I just read the article in Time by Douglas Brinkley about Tom Hanks and his upcoming series (Hanks and Spielberg together) on the War in the Pacific for HBO: How Tom Hanks Became America’s Historian in Chief. It is worth reading. But here is an underlying message in the article/profile that grabbed me: Tom Hanks reads books. Lots of books. And when he gets hold of some concept, some idea, he looks for more books to read. Though film is his medium of choice, it is from books that he learns in depth. Here’s just a hint at his reading regimen:
He harbors a pugnacious indignation against history as data gathering, preferring the work of popular historians like McCullough, Ambrose, Barbara Tuchman and Doris Kearns Goodwin.
Tom Hanks reads, and then he does something with what he reads. And how good is he? Here’s what Brinkley wrote:
He’s the visual David McCullough of his generation, framing the heroic tales of explorers, astronauts and soldiers for a wide audience. (McCullough’s John Adams has sold about 3 million copies; Hanks’ John Adams brought in 5.5 million viewers per episode.) And in the history world, his branding on a nonfiction title carries something like the power of Oprah.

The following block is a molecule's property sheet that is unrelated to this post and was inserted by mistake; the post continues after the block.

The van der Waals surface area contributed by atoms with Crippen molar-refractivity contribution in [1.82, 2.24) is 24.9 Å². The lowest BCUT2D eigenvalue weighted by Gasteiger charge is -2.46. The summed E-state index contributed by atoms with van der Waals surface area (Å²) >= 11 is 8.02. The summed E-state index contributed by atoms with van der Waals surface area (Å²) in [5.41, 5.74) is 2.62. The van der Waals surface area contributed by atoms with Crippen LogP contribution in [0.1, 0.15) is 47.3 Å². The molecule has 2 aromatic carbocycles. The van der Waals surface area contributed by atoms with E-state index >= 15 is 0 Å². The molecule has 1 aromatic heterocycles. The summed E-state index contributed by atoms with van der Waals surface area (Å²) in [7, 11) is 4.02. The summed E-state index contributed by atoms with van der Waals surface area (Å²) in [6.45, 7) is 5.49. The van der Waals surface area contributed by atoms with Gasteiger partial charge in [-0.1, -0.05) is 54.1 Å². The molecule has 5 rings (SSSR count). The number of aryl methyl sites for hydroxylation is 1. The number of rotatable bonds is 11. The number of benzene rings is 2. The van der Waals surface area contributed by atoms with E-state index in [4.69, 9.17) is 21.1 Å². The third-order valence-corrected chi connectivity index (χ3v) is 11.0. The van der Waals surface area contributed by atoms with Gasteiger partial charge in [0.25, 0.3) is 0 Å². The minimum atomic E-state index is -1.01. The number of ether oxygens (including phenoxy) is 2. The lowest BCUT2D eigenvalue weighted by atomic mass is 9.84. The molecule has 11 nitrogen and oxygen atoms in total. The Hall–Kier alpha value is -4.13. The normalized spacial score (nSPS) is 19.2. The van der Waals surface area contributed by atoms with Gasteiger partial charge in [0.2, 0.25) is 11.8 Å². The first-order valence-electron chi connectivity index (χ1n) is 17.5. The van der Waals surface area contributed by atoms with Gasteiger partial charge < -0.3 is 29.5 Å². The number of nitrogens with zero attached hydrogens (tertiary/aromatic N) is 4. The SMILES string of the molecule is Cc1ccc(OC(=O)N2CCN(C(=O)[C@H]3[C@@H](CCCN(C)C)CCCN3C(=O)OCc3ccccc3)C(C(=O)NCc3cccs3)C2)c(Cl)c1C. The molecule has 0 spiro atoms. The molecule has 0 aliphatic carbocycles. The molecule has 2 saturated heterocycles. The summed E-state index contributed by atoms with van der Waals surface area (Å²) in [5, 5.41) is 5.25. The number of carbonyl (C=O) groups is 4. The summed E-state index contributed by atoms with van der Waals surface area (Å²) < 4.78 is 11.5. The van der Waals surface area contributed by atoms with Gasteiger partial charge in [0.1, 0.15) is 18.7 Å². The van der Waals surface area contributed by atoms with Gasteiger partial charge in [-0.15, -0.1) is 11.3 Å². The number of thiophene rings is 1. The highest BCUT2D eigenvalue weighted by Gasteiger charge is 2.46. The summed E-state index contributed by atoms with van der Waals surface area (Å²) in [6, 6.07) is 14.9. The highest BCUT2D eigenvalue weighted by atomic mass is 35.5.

Though Tom Hanks dropped out of college, he is a serious, life-long learner. He dropped out of college for the purpose of learning even more about his craft, acting. (For a quick description of this chapter in his life, read the Wikipedia article).
And his hunger for learning has never slowed. The overwhelming impression one gets from reading the Brinkley piece is that Tom Hanks is dead serious about learning, and then equally serious about teaching. And this has become his true life’s work.
For a blog that cares about books, Tom Hanks provides a pretty good example of why good books matter.